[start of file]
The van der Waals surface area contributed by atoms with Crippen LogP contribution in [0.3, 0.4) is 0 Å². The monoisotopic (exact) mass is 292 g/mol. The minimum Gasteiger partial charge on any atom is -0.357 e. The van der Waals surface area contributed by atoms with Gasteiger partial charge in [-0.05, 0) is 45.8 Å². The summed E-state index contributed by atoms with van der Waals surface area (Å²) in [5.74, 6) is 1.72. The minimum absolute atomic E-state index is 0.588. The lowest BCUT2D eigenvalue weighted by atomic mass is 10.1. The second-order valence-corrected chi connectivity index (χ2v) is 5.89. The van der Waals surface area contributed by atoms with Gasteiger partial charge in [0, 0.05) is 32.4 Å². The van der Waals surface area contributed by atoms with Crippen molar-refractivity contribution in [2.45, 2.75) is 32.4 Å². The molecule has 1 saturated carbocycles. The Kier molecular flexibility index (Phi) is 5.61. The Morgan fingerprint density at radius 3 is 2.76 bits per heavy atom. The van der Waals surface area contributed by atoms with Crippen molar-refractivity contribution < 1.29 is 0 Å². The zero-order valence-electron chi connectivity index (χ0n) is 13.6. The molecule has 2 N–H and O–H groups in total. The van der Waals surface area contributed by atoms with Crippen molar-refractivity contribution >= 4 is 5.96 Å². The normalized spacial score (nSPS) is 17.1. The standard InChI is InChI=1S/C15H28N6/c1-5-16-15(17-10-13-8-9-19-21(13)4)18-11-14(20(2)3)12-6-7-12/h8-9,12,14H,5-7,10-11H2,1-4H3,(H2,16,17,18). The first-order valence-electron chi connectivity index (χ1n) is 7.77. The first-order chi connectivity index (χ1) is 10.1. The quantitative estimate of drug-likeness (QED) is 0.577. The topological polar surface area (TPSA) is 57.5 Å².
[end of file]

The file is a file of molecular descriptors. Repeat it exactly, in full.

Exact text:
The van der Waals surface area contributed by atoms with Crippen LogP contribution in [0.3, 0.4) is 0 Å². The monoisotopic (exact) mass is 292 g/mol. The minimum Gasteiger partial charge on any atom is -0.357 e. The van der Waals surface area contributed by atoms with Gasteiger partial charge in [-0.05, 0) is 45.8 Å². The summed E-state index contributed by atoms with van der Waals surface area (Å²) in [5.74, 6) is 1.72. The minimum absolute atomic E-state index is 0.588. The lowest BCUT2D eigenvalue weighted by atomic mass is 10.1. The second-order valence-corrected chi connectivity index (χ2v) is 5.89. The van der Waals surface area contributed by atoms with Gasteiger partial charge in [0, 0.05) is 32.4 Å². The van der Waals surface area contributed by atoms with Crippen molar-refractivity contribution in [2.45, 2.75) is 32.4 Å². The molecule has 1 saturated carbocycles. The Kier molecular flexibility index (Phi) is 5.61. The Morgan fingerprint density at radius 3 is 2.76 bits per heavy atom. The van der Waals surface area contributed by atoms with Crippen molar-refractivity contribution < 1.29 is 0 Å². The zero-order valence-electron chi connectivity index (χ0n) is 13.6. The molecule has 2 N–H and O–H groups in total. The van der Waals surface area contributed by atoms with Crippen molar-refractivity contribution >= 4 is 5.96 Å². The normalized spacial score (nSPS) is 17.1. The standard InChI is InChI=1S/C15H28N6/c1-5-16-15(17-10-13-8-9-19-21(13)4)18-11-14(20(2)3)12-6-7-12/h8-9,12,14H,5-7,10-11H2,1-4H3,(H2,16,17,18). The first-order valence-electron chi connectivity index (χ1n) is 7.77. The first-order chi connectivity index (χ1) is 10.1. The quantitative estimate of drug-likeness (QED) is 0.577. The topological polar surface area (TPSA) is 57.5 Å².